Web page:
Nov 21, 2016

HGTV's Fixer Upper Ratings Don't Need A Remodel

fixer-upper-hgtv-.jpg

The “American Dream” has taken on different meanings over the generations, including the post-World War II desire of owning one’s home, which has since morphed into the dream of re-modelling one’s home; flipping one’s home; and trading up to something bigger and better.

Such is the zeitgeist of our times that an entire cable network – HGTV – is devoted to practically anything and everything having to do with one’s home. Indeed, one could argue that the growth of HGTV has accelerated the interest in buying, selling, preserving and upgrading American homes from coast to coast.

Originally, HGTV was called the “Home, Lawn and Garden Channel”, but there is only so much television content one can devote to landscaping and home gardens, so HGTV has focused its energies on the home itself, tapping into the hope that our homes – as an equity investment – will grow in value (not to mention providing an enjoyable, livable environment.) Today, HGTV has become a Top 10 Cable Network on the backs of several home shows, such as “Property Brothers”, “Flip or Flop”, “House Hunters” and “Beachfront Bargain.” Add to this list one of HGTV’s most successful home shows, “Fixer Upper”, which begins its fourth season on November 29th, 2016.

“Fixer Upper” is a reality TV series that focuses on turning a house with “potential” into a dream come true. The dream-makers are the very appealing husband-and-wife team of Chip and Joanna Gaines, who are highly competent professional home remodelers. Actually, Chip is the contractor (and one seriously funny dude)… and Joanna the creative interior designer. Together they help couples turn not-so-glamorous houses into beautiful homes. And they do so with honesty, humor, light-heartedness and a respect for their clients. Perhaps that is why this show has been defying ratings gravity over the past three seasons – a time when the vast majority of television shows have experienced ratings erosion. But not “Fixer Upper”, which has surged in Live U.S. household ratings and shares over its first three seasons; indeed, its Season Three average rating of 2.0 placed it in the Top 4 of all networks (broadcast and cable) within its Tuesday 9pm time slot:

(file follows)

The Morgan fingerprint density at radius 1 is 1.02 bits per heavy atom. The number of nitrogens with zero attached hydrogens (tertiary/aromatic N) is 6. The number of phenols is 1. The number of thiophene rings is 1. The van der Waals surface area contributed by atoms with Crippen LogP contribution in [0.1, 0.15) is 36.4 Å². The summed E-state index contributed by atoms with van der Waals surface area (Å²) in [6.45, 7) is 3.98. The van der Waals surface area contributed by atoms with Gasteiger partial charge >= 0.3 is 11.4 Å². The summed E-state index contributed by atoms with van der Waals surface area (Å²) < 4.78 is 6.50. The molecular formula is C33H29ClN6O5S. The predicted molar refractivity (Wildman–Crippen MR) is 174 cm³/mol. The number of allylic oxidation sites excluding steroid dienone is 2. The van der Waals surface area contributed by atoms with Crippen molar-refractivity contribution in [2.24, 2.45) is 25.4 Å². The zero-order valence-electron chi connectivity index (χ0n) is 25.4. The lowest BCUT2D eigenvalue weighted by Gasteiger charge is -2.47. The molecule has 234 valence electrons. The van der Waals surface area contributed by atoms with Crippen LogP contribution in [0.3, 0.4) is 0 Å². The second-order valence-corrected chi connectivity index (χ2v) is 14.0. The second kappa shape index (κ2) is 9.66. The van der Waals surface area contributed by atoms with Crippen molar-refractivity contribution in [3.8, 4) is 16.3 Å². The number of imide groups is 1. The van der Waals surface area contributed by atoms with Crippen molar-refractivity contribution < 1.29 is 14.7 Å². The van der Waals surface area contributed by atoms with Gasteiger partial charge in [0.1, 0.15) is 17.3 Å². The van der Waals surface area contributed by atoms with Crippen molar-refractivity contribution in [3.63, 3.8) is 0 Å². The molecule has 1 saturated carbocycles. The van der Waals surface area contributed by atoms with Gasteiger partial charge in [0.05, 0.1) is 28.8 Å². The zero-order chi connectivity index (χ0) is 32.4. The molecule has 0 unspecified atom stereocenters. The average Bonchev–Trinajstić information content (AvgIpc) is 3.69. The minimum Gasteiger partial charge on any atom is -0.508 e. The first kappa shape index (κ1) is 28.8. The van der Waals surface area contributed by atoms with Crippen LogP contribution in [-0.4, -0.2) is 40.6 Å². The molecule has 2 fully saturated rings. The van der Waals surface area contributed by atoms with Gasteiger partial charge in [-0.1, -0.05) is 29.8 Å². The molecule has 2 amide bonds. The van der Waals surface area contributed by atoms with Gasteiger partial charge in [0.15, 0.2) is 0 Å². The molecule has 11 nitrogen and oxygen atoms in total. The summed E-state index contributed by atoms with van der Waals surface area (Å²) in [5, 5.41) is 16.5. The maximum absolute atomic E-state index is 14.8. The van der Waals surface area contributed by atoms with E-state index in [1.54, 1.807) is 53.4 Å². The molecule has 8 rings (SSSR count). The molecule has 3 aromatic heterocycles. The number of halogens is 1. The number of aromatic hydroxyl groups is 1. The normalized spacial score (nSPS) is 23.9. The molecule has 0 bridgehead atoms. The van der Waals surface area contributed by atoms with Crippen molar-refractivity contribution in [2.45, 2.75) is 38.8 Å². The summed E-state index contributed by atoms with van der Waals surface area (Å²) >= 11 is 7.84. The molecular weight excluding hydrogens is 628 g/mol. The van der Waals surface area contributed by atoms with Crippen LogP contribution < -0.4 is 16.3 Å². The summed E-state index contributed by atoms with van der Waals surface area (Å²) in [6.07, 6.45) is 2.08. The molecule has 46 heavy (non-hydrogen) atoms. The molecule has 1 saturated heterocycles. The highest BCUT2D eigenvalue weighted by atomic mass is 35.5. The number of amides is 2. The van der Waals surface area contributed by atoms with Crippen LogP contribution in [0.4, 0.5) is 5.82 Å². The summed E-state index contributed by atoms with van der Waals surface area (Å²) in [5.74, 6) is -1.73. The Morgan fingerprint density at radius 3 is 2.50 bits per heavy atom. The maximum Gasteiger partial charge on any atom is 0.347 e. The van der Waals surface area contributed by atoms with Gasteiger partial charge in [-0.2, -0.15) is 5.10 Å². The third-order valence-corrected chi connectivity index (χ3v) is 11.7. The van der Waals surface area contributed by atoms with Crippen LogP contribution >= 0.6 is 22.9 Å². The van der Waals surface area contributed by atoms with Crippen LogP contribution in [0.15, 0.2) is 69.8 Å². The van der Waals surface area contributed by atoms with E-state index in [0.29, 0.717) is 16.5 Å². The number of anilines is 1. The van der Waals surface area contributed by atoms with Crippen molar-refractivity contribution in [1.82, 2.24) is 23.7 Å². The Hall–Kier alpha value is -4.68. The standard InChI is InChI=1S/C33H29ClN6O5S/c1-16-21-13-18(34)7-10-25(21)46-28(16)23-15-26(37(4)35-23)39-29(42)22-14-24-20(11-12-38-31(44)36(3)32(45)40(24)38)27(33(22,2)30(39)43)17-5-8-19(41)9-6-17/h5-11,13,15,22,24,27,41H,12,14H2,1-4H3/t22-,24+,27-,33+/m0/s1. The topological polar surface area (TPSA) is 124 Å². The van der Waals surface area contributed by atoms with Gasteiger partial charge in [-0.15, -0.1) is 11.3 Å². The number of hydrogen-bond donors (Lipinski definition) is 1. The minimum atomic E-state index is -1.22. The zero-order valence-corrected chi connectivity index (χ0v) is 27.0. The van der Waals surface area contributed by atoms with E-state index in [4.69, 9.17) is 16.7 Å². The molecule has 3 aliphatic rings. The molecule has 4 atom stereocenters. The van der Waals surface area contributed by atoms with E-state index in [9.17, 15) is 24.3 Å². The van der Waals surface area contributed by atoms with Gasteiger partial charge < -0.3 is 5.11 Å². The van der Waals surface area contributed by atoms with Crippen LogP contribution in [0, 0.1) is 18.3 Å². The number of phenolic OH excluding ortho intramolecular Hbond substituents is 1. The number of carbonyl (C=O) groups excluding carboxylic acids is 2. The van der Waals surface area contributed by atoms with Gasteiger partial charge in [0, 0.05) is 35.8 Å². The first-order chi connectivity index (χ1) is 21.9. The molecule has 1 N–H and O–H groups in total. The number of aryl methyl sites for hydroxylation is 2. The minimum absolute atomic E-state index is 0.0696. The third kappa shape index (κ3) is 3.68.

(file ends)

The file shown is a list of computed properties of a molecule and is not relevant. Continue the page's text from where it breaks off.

fixer-01

 

DVR Usage

“Fixer Upper’s” Season Three household rating of 2.0 is even more remarkable when you consider that it represents a Live-only viewing metric. But when you look at the show’s audience within a 15-day DVR playback window, the ratings go through the roof – a sure sign of strong viewer interest and engagement in the show:

 

 

fixer-02

 

 

Upscale Viewers

An important aspect of “Fixer Upper” is that it features couples who do not have a ton of money, so this isn’t a show about over-the-top home renovations for the rich and famous. Still, home ownership – however humble – implies a certain level of income (and assets), which may explain why audiences are (to a certain degree) upscale.